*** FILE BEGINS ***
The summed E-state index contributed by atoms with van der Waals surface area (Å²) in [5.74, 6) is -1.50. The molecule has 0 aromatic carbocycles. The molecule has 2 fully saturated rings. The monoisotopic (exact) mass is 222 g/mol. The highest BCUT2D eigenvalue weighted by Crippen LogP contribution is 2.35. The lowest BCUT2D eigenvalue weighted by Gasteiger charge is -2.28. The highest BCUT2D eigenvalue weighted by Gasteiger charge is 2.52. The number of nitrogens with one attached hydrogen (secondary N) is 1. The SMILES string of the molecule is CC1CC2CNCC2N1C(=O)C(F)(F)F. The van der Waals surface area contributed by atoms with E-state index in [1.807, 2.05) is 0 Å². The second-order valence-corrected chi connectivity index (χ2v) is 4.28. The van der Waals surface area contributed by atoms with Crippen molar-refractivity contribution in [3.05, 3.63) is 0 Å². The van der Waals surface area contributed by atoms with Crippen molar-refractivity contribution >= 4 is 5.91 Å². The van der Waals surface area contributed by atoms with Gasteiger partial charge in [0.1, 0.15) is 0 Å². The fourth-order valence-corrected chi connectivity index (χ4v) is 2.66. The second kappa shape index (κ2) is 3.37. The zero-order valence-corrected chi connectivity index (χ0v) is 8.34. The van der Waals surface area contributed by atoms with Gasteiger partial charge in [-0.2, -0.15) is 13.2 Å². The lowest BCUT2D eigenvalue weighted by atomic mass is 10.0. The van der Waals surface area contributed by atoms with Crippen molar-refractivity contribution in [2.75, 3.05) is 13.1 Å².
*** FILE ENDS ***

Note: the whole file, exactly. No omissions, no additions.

The summed E-state index contributed by atoms with van der Waals surface area (Å²) in [5.74, 6) is -1.50. The molecule has 0 aromatic carbocycles. The molecule has 2 fully saturated rings. The monoisotopic (exact) mass is 222 g/mol. The highest BCUT2D eigenvalue weighted by Crippen LogP contribution is 2.35. The lowest BCUT2D eigenvalue weighted by Gasteiger charge is -2.28. The highest BCUT2D eigenvalue weighted by Gasteiger charge is 2.52. The number of nitrogens with one attached hydrogen (secondary N) is 1. The SMILES string of the molecule is CC1CC2CNCC2N1C(=O)C(F)(F)F. The van der Waals surface area contributed by atoms with E-state index in [1.807, 2.05) is 0 Å². The second-order valence-corrected chi connectivity index (χ2v) is 4.28. The van der Waals surface area contributed by atoms with Crippen molar-refractivity contribution in [3.05, 3.63) is 0 Å². The van der Waals surface area contributed by atoms with Crippen molar-refractivity contribution >= 4 is 5.91 Å². The van der Waals surface area contributed by atoms with Gasteiger partial charge in [0.1, 0.15) is 0 Å². The fourth-order valence-corrected chi connectivity index (χ4v) is 2.66. The second kappa shape index (κ2) is 3.37. The zero-order valence-corrected chi connectivity index (χ0v) is 8.34. The van der Waals surface area contributed by atoms with Gasteiger partial charge in [-0.2, -0.15) is 13.2 Å². The lowest BCUT2D eigenvalue weighted by atomic mass is 10.0. The van der Waals surface area contributed by atoms with Crippen molar-refractivity contribution in [2.75, 3.05) is 13.1 Å².